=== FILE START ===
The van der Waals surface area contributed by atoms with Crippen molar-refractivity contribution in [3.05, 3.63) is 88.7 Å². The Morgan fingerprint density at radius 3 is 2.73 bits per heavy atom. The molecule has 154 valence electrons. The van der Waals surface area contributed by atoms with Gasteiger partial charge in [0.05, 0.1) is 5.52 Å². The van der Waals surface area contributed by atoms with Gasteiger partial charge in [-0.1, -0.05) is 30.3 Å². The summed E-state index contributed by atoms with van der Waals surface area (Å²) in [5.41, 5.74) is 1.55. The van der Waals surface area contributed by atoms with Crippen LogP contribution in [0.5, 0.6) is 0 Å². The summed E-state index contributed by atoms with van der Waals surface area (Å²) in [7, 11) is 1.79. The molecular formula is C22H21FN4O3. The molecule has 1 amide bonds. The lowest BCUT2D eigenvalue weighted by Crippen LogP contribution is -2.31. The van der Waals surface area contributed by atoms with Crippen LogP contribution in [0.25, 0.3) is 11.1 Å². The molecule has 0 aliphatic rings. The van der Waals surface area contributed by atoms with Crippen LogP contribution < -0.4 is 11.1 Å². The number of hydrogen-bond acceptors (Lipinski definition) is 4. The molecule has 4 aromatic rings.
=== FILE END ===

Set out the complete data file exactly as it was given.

The van der Waals surface area contributed by atoms with Crippen molar-refractivity contribution in [3.05, 3.63) is 88.7 Å². The Morgan fingerprint density at radius 3 is 2.73 bits per heavy atom. The molecule has 154 valence electrons. The van der Waals surface area contributed by atoms with Gasteiger partial charge in [0.05, 0.1) is 5.52 Å². The van der Waals surface area contributed by atoms with Gasteiger partial charge in [-0.1, -0.05) is 30.3 Å². The summed E-state index contributed by atoms with van der Waals surface area (Å²) in [5.41, 5.74) is 1.55. The van der Waals surface area contributed by atoms with Crippen LogP contribution in [0.5, 0.6) is 0 Å². The summed E-state index contributed by atoms with van der Waals surface area (Å²) in [7, 11) is 1.79. The molecular formula is C22H21FN4O3. The molecule has 1 amide bonds. The lowest BCUT2D eigenvalue weighted by Crippen LogP contribution is -2.31. The van der Waals surface area contributed by atoms with Crippen LogP contribution in [0.25, 0.3) is 11.1 Å². The molecule has 0 aliphatic rings. The van der Waals surface area contributed by atoms with Crippen LogP contribution < -0.4 is 11.1 Å². The number of hydrogen-bond acceptors (Lipinski definition) is 4. The molecule has 4 aromatic rings.